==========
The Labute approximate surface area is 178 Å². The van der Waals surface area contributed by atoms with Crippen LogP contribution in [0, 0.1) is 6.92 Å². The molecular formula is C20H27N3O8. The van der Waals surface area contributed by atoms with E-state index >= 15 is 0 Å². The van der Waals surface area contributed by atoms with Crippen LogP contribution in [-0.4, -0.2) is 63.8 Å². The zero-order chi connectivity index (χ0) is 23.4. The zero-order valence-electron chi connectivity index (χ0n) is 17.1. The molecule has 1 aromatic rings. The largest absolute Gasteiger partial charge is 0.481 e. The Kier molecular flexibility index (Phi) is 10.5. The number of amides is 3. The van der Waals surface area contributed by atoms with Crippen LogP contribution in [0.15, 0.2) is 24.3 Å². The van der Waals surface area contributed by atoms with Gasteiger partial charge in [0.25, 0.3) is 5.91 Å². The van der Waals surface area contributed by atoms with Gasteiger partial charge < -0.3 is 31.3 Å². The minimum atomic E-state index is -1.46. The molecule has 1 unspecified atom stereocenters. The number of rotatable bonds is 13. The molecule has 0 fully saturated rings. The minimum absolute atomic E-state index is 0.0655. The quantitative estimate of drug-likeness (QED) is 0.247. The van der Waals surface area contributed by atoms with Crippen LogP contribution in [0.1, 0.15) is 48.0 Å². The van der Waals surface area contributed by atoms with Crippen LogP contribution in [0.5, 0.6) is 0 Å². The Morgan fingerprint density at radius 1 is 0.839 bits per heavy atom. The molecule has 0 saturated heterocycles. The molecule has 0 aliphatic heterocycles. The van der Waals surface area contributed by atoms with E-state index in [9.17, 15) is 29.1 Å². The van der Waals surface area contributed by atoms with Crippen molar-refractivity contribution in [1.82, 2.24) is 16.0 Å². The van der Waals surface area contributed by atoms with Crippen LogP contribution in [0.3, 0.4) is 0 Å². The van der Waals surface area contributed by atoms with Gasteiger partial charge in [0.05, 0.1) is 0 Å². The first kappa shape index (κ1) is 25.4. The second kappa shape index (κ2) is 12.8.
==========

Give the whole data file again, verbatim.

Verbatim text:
The Labute approximate surface area is 178 Å². The van der Waals surface area contributed by atoms with Crippen LogP contribution in [0, 0.1) is 6.92 Å². The molecular formula is C20H27N3O8. The van der Waals surface area contributed by atoms with E-state index >= 15 is 0 Å². The van der Waals surface area contributed by atoms with Crippen LogP contribution in [-0.4, -0.2) is 63.8 Å². The zero-order chi connectivity index (χ0) is 23.4. The zero-order valence-electron chi connectivity index (χ0n) is 17.1. The molecule has 1 aromatic rings. The largest absolute Gasteiger partial charge is 0.481 e. The Kier molecular flexibility index (Phi) is 10.5. The number of amides is 3. The van der Waals surface area contributed by atoms with Crippen LogP contribution in [0.15, 0.2) is 24.3 Å². The van der Waals surface area contributed by atoms with Gasteiger partial charge in [0.25, 0.3) is 5.91 Å². The van der Waals surface area contributed by atoms with Gasteiger partial charge < -0.3 is 31.3 Å². The minimum atomic E-state index is -1.46. The molecule has 1 unspecified atom stereocenters. The number of rotatable bonds is 13. The molecule has 0 fully saturated rings. The minimum absolute atomic E-state index is 0.0655. The quantitative estimate of drug-likeness (QED) is 0.247. The van der Waals surface area contributed by atoms with Crippen LogP contribution in [0.1, 0.15) is 48.0 Å². The van der Waals surface area contributed by atoms with Crippen LogP contribution in [0.5, 0.6) is 0 Å². The Morgan fingerprint density at radius 1 is 0.839 bits per heavy atom. The molecule has 0 saturated heterocycles. The molecule has 0 aliphatic heterocycles. The van der Waals surface area contributed by atoms with E-state index in [9.17, 15) is 29.1 Å². The van der Waals surface area contributed by atoms with Crippen molar-refractivity contribution in [1.82, 2.24) is 16.0 Å². The van der Waals surface area contributed by atoms with Crippen LogP contribution in [0.3, 0.4) is 0 Å². The van der Waals surface area contributed by atoms with Gasteiger partial charge in [0.05, 0.1) is 0 Å². The first kappa shape index (κ1) is 25.4. The second kappa shape index (κ2) is 12.8.